Have you ever been really thirsty? I mean so thirsty that you hurt and hallucinated? In survival training as a navy pilot, I was confined to a small cell and given nothing to drink for a long, long time. I became so thirsty that nothing other than getting a drink really mattered. All I could imagine was a drink of water. Then they placed us on a water board and drowned us (all with a doctor with there, of course—but we didn’t know that). Military pilots are given this training to show each of us how even denial of the simplest things can become all-consuming. Wouldn’t it be amazing to drink from a well-spring that quenched our thirst forever?
Have you ever wanted something so badly that you couldn’t block it out of your heart or mind? But then, when you got this thing, you realized it didn’t solve all of your problems like you initially thought, and now you needed something else. Or have you ever been so hungry that all you could think about was food, but then, after you ate, you became hungry again?
Physical thirst, hunger, and want are like that. We may eat and drink and be satisfied for a moment or day. But physical thirst and hunger return, and we are empty again because we are all human .
But Isaiah today tells us there is a bread that satisfies forever, and a wine that provides eternal quenching love. This wine and bread, this sweet honey of life and love everlasting is freely given to all of God’s children. Can this be true? Eternal wine and the mother’s milk of God’s love without price, freely given? Yes, its true. God loves us unconditionally at this table.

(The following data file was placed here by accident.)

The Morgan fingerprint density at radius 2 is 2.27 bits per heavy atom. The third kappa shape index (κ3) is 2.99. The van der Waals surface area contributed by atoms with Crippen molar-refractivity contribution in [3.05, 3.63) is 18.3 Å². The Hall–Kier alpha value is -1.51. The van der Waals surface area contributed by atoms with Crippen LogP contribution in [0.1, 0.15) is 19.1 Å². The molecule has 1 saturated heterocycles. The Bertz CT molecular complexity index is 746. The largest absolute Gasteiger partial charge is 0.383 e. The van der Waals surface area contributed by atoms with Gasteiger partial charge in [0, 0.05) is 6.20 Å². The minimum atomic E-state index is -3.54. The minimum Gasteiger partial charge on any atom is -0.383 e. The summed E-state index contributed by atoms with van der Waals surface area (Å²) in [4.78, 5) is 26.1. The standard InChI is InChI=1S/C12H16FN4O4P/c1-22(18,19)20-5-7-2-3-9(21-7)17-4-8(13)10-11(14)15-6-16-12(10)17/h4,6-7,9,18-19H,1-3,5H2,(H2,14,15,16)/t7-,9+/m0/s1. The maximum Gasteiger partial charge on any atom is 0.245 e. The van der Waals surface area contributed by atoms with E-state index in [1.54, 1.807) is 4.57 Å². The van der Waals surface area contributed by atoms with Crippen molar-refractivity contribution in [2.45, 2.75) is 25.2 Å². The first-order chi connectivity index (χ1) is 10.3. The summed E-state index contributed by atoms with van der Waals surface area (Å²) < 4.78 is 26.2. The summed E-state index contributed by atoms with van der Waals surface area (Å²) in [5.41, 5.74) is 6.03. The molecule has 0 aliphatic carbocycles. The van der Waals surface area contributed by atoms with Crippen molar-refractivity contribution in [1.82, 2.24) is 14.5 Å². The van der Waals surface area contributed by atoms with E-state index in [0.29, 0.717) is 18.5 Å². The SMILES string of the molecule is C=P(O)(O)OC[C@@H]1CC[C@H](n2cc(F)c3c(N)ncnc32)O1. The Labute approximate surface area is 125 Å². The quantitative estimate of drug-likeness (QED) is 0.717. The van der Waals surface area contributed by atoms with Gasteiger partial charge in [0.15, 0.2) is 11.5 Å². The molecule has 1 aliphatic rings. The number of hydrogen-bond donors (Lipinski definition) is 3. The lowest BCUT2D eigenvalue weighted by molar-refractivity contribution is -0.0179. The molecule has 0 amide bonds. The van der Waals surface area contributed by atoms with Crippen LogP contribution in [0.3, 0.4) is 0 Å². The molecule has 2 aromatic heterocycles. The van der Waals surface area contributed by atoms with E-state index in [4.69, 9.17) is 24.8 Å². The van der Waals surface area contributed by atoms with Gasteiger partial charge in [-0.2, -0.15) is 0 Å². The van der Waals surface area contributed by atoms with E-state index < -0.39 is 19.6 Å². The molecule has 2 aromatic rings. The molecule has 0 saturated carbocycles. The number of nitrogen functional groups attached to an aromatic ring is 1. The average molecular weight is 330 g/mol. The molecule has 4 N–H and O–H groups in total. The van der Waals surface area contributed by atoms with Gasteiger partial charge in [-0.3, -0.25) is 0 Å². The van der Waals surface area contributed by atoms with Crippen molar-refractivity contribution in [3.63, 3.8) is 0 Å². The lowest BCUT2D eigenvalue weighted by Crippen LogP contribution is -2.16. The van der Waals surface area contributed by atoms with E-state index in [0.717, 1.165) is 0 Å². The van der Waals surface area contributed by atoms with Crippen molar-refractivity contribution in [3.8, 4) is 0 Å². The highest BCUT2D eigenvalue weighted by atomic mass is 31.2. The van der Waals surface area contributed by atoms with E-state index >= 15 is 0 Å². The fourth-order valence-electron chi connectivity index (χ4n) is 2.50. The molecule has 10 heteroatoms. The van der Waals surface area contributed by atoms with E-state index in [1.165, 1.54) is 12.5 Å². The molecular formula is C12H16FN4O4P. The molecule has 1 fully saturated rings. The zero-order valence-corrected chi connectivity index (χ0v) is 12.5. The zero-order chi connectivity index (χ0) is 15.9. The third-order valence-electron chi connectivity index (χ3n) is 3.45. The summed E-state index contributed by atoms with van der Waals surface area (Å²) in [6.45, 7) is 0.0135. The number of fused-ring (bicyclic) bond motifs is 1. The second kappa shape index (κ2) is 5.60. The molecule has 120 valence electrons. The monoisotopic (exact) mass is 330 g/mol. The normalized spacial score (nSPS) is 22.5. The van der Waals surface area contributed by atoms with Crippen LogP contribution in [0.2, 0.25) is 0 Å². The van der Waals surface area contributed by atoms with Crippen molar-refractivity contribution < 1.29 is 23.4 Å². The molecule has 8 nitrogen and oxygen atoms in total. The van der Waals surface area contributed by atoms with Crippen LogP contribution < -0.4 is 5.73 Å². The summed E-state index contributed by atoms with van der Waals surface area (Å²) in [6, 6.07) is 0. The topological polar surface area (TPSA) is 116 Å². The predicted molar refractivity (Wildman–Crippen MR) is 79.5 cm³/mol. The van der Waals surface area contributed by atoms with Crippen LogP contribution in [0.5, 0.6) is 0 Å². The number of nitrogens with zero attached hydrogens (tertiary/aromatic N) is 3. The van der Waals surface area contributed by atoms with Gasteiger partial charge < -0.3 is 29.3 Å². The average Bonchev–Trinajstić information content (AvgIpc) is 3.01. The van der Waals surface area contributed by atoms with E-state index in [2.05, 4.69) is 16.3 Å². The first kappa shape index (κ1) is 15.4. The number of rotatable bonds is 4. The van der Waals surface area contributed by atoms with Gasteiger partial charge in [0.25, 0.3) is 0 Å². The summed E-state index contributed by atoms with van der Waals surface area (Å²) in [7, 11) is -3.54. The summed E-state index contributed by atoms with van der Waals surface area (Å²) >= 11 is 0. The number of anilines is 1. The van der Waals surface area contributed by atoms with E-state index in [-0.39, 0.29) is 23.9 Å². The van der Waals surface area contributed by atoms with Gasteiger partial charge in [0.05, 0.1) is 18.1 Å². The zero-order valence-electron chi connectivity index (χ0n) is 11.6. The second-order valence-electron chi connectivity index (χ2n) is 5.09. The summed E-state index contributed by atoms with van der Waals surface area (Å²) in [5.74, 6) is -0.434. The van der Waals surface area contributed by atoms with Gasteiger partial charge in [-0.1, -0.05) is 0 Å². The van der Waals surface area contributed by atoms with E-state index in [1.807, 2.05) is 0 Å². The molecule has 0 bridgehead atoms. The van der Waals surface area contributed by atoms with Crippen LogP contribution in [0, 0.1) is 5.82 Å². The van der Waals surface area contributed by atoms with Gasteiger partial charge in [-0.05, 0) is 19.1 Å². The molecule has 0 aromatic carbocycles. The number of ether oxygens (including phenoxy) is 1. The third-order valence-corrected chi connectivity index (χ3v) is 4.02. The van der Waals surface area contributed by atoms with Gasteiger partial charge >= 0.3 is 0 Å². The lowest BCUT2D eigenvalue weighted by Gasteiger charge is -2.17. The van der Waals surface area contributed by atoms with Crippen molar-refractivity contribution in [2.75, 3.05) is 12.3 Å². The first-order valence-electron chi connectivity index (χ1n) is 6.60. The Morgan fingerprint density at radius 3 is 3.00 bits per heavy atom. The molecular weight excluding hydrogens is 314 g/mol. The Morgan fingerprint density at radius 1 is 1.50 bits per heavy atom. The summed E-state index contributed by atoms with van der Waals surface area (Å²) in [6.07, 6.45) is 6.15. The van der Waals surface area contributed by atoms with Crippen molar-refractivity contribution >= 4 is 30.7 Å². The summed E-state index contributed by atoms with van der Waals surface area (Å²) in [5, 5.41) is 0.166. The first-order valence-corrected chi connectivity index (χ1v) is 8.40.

So today on our Lenten journey, we will think about the difference between human food which leaves us hungry again, and God’s food which feeds us forever; the difference between daily bread and eternal bread. And we will think about how God’s ways are different than our ways.
Let us join our hearts in prayer, “God of daily bread and God of eternal bread, feed us, your hungry children. Amen.”
Jeremiah and Isaiah foretold it. The Babylonians would come and sweep through Israel because the Jews had fallen away from God. The Babylonians brutally conquered Jerusalem, taking Isaiah and many of the surviving Jews back to Babylon in captivity. This was in 587 BCE. The first 42 chapters of Isaiah were written before they Jews were conquered—these chapters are warnings of impending exile. The next 13 chapters, including our reading today, were written at the end of the Babylonian exile. And the final chapters of Isaiah were written after the Jews returned to Israel. Our verses today were written at the very end of the exile, just as the Jews began to imagine being back home. It was a time of great reflection on what had just happened to the nation Israel. And a time of repentance.